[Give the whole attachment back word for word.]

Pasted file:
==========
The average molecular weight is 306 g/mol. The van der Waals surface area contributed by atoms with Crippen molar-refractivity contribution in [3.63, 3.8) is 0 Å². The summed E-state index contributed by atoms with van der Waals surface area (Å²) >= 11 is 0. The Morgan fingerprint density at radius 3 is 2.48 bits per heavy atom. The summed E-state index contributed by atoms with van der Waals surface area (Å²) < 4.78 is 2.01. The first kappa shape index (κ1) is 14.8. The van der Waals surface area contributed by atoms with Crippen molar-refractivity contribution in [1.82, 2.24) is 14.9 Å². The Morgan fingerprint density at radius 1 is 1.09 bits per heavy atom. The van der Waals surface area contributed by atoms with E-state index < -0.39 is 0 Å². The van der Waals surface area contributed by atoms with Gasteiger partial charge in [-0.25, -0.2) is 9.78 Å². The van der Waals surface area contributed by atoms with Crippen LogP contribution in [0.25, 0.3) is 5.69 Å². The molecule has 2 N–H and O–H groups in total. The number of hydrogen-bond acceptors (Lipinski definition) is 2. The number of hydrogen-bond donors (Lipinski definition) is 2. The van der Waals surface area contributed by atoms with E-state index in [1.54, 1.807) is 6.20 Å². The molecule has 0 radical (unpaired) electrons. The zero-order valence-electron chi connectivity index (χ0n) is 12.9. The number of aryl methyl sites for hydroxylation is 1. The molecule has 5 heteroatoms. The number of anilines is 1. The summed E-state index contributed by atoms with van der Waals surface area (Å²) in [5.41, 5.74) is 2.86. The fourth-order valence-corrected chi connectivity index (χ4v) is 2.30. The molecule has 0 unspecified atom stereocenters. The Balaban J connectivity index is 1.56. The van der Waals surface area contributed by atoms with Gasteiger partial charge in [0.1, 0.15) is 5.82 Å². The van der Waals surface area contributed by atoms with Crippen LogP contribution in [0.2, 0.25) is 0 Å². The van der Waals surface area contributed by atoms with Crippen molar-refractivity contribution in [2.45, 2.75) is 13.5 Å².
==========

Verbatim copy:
The average molecular weight is 306 g/mol. The van der Waals surface area contributed by atoms with Crippen molar-refractivity contribution in [3.63, 3.8) is 0 Å². The summed E-state index contributed by atoms with van der Waals surface area (Å²) >= 11 is 0. The Morgan fingerprint density at radius 3 is 2.48 bits per heavy atom. The summed E-state index contributed by atoms with van der Waals surface area (Å²) < 4.78 is 2.01. The first kappa shape index (κ1) is 14.8. The van der Waals surface area contributed by atoms with Crippen molar-refractivity contribution in [1.82, 2.24) is 14.9 Å². The Morgan fingerprint density at radius 1 is 1.09 bits per heavy atom. The van der Waals surface area contributed by atoms with E-state index < -0.39 is 0 Å². The van der Waals surface area contributed by atoms with Gasteiger partial charge in [-0.25, -0.2) is 9.78 Å². The van der Waals surface area contributed by atoms with Crippen LogP contribution in [0.25, 0.3) is 5.69 Å². The molecule has 2 N–H and O–H groups in total. The number of hydrogen-bond acceptors (Lipinski definition) is 2. The number of hydrogen-bond donors (Lipinski definition) is 2. The van der Waals surface area contributed by atoms with E-state index in [1.54, 1.807) is 6.20 Å². The molecule has 0 radical (unpaired) electrons. The zero-order valence-electron chi connectivity index (χ0n) is 12.9. The number of aryl methyl sites for hydroxylation is 1. The molecule has 5 heteroatoms. The number of anilines is 1. The summed E-state index contributed by atoms with van der Waals surface area (Å²) in [5.41, 5.74) is 2.86. The fourth-order valence-corrected chi connectivity index (χ4v) is 2.30. The molecule has 0 unspecified atom stereocenters. The Balaban J connectivity index is 1.56. The van der Waals surface area contributed by atoms with Gasteiger partial charge in [0.1, 0.15) is 5.82 Å². The van der Waals surface area contributed by atoms with Crippen LogP contribution in [0.2, 0.25) is 0 Å². The van der Waals surface area contributed by atoms with Crippen molar-refractivity contribution in [2.45, 2.75) is 13.5 Å².